New campaign empowering children to speak out


Author Avril McDonald with tamariki from Newton School

Author Avril McDonald with tamariki from Newtown School

A new campaign designed to empower the “brave voices” of children by encouraging them to speak out and find help if they experience abuse launched in April.


Supported by Life Education Trust, Save the Children, and Women’s Refuge, the campaign aims to break the culture of silence that traditionally surrounds sexual and other forms of abuse in Aotearoa New Zealand and deliver children a vital message: ‘To seek out a trusted adult until they find one who believes them and will act on their behalf to help keep them safe and secure.’

The campaign is centred around a new book, ‘The Wolf and the Hocus Pocus’, the latest story from Avril McDonald, award-winning author of the Feel Brave series of books (little stories about big feelings for 4-7-year-olds) and founder of ‘Feel Brave’, which aims to give all children access to tools that help them manage tough emotions and reach their creative potential. Each book tells a story about a real-life situation that children may face, while offering a simple strategy to cope.

Says Avril McDonald: “Every child should feel physically and emotionally safe, but I know this is not always the case and that breaks my heart.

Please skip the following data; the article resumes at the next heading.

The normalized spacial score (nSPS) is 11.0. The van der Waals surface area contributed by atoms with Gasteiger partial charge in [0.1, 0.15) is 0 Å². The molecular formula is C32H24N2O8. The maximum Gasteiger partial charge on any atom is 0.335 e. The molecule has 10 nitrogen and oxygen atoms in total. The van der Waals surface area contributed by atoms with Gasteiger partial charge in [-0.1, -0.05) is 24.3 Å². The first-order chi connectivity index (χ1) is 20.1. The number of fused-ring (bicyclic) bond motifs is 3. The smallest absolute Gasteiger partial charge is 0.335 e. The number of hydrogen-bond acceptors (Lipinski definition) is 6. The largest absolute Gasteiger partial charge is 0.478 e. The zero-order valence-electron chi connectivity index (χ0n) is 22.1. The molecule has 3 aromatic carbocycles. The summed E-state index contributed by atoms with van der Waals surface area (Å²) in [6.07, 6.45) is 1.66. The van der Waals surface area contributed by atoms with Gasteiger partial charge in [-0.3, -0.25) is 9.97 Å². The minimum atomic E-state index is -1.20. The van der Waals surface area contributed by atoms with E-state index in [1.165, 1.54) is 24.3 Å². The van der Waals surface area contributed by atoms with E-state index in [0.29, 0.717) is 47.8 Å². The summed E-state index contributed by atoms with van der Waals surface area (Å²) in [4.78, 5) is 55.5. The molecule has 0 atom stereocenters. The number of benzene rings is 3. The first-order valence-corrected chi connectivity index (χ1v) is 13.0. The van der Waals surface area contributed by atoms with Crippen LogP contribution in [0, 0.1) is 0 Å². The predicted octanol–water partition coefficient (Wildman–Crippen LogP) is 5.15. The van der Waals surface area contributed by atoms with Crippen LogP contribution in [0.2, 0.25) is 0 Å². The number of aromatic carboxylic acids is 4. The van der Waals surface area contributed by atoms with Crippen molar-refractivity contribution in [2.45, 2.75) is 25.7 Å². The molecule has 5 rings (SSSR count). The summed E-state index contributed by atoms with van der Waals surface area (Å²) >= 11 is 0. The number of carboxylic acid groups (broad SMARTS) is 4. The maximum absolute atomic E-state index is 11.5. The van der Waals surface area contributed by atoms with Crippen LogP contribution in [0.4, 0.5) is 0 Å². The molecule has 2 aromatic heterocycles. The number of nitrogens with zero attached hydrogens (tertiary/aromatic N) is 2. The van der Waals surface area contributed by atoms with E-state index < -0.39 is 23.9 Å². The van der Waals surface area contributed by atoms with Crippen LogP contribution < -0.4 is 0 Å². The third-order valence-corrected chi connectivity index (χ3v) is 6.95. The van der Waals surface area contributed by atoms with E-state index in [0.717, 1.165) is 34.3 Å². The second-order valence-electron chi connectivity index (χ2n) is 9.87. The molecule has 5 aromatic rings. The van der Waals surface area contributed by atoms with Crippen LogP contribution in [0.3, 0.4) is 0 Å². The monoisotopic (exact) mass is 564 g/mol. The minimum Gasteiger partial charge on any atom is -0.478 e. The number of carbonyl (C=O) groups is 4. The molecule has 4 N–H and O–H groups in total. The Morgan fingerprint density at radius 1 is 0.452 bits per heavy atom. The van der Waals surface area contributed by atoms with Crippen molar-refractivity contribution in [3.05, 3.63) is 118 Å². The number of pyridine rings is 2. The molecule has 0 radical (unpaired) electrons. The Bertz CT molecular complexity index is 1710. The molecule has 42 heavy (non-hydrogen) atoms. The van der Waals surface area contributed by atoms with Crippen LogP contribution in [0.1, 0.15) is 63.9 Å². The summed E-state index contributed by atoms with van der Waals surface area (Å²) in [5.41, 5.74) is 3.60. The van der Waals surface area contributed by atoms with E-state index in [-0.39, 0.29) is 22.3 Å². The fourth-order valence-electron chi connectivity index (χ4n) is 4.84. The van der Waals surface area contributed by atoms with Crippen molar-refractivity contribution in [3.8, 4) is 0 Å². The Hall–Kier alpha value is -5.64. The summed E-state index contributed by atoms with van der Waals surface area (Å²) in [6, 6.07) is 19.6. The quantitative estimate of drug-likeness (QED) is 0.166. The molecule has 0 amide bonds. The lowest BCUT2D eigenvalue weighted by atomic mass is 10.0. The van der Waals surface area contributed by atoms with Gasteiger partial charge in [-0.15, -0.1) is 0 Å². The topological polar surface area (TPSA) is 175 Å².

“Sometimes a story or one simple strategy can change people’s lives and my hope is that this book might do that in some way for children and families around the world.”

The book was launched at Government House, Wellington, hosted by Her Excellency Dame Cindy Kiro, who has also written the book’s foreword.

The Governor General with guests from Newtown School

The Governor General, Her Excellency Dame Cindy Kiro, with students from Newtown School

A fully immersive, interactive digital version of the story (created by Publisher Prime) will be available through the App Store, Google Play and Amazon. The app uses animation, music, sound, touch, and illustration to bring to life the empowering tale.

Life Education Trust Chief Executive John O’Connell says they have used the Feel Brave books in their mobile classroom programmes in schools for the last seven years.

“The Feel Brave stories and illustrations are highly engaging for young children and a great resource to develop emotional intelligence. ‘The Wolf and the Hocus Pocus’ will help us teach tamariki to trust their instincts and speak up if they know something is wrong.”

Save the Children New Zealand Chief Executive Heidi Coetzee says too often children are silenced when abuse happens out of fear of not being believed or shame. 

“Avril and ‘The Wolf and the Hocus Pocus’ showcases the transformative impact of storytelling in addressing child protection issues. The story offers children and adults a safe space to explore what speaking out might look like and what to do if a child needs help.   

“Alongside our partners Women’s Refuge and Life Education Trust, we hope to encourage adults across the motu to empower children to use their voices and seek assistance when needed.”

Women’s Refuge CEO Dr Ang Jury ONZM says “a large part of our work is assisting tamariki who have witnessed and experienced family violence.

“We are excited to be part of this project and welcome ‘The Wolf and the Hocus Pocus’ as a valuable resource to encourage our smallest clients to talk about their experiences which is the beginning of the healing process.”

The book is available from, while the digital storybook can be purchased from the App Store and available from Google Play and Amazon later in April.